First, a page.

Agrokor Group Emergency Administration - Key Facts and Consequences

Following the enactment of the Act on Emergency Administration in Companies of Systemic Importance for the Republic of Croatia (hereinafter: the Act), one of Croatia’s largest group of companies, Agrokor Group, has been put under emergency administration on 10 April 2017.

Agrokor d.d. is a holding company, whose core businesses are production and distribution of food and beverages and retail. Members of the Agrokor Group include, amongst others:

The creditors of Agrokor Group have 60 days as of opening the procedure to file their claims to the emergency administrator. 

Below are some of the most relevant features of the emergency administration procedure. 

Company Management 

The restructuring process is administered by an executive (emergency administrator) appointed by the competent court, upon the proposal of the Government. The emergency administrator will run the business of the company under the administration, but for any disposal topping 3.5 million kuna (cca 0.53 million US dollar/0.5 million euro) the administrator will need a consent of the creditors’ council. 

Filing and Recognition of Claims 

The deadline for the creditors to file their claims (even the ones that were not due at the time of opening the procedure) is 60 days as of opening the procedure of emergency administration. The process of recognition of the claims is largely identical to the one applicable in bankruptcy procedure. 

Standstill 

After opening the emergency administration procedure, all pending procedures (including litigation, enforcement, bankruptcy or pre-bankruptcy procedures, but excluding the employment related disputes) are immediately suspended and no new procedures may be initiated without an instruction from the court (if a filed claim is contested). 

Other Consequences of Opening the Emergency Administration 

Generally, the provisions of bankruptcy legislation prescribing the consequences of opening the bankruptcy are applicable also to emergency administration. However, the procedure of emergency administration also has some significant differences from the bankruptcy. Some of the most important differences are as follows: 

  • Emergency administrator can (with the consent of the creditors’ council) assume new borrowings by way of senior debt – if such borrowings are necessary for reduction of systemic risks, business continuance, safeguarding the assets or if the payments arise out of “regular or operative business”; Agrokor Group emergency administration - key facts and consequences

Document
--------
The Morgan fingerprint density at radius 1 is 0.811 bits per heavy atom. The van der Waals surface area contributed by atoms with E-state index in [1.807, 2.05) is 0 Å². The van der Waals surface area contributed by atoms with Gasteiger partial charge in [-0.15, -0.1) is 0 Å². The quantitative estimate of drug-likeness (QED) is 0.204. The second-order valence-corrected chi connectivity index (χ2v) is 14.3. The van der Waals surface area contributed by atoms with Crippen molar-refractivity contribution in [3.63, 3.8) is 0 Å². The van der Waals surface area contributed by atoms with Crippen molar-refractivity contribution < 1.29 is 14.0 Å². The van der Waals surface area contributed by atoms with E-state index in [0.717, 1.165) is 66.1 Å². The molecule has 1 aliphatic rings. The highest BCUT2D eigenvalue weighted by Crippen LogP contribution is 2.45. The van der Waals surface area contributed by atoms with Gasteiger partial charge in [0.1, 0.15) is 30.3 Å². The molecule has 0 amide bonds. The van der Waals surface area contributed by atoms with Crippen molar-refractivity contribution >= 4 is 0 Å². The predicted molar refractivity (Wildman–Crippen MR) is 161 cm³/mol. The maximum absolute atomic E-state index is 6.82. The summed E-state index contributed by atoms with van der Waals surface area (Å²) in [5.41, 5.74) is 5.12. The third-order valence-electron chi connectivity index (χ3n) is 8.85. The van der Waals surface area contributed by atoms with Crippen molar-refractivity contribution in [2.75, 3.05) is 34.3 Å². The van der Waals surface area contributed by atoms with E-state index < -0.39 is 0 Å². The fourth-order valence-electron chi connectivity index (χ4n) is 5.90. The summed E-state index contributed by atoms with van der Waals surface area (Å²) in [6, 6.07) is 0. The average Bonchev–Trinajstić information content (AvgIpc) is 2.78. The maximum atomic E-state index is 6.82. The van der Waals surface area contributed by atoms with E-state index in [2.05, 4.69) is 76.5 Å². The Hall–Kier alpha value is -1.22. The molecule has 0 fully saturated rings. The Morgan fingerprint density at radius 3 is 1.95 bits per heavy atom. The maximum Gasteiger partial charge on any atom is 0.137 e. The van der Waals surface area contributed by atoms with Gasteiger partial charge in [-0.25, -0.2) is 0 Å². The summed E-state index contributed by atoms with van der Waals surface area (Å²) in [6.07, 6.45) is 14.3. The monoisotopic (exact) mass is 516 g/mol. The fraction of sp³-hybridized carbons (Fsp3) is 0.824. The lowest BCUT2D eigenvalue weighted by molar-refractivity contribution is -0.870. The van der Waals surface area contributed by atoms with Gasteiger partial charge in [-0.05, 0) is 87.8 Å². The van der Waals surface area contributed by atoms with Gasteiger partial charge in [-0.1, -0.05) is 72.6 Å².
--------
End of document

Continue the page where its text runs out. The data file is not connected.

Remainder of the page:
• The lenders providing the senior debt shall have the priority over all the other creditors, except for the current and former workers; the priority will remain even in case of opening the bankruptcy procedure after the emergency administration terminates; 
  • Emergency administrator can (with the consent of the creditors’ council) make payments of certain claims that were due even before opening the procedure of emergency administration– if such payments are necessary for reduction of systemic risks, business continuance, safeguarding the assets or if the payments arise out of “regular or operative business”; 
  • Although the general prohibition of litigation/enforcement against the debtor is the same as in bankruptcy, the procedure of emergency administration prevents also separate settlement of secured claims by collecting on the collateral. 

The Act envisages reaching a restructuring deal within the maximum of 15 months – if the deal is not reached within this period, the procedure of emergency administration shall be terminated. 

The provisions of the Act itself, as well as opening the emergency administration procedure over Agrokor Group, has raised a series of questions and concerns in Croatia and abroad. It is expected that the Act and/or the decision on opening the emergency administration procedure over Agrokor Group will be contested as regards its compliance with Croatian constitution and European Law. 

Cross-border Spill Over 

Given the Agrokor’s presence in the entire South-East Europe, Agrokor’s struggles may have an impact in other countries, such as Slovenia, Serbia or Bosnia and Hercegovina. It has been reported that Slovenian government adopted a bill authorising appointment of a government official to boards of companies in distress, which employ more than 6000 workers and have annual revenues exceeding a billion euro. Unofficially, the aim of the bill is to prevent leakage of funds from Agrokor’s Slovenian subsidiaries to Agrokor.

For more information about Agrokor, please contact the authors of this article, Tomislav Tus and Pavo Novokmet of Žurić i Partneri.

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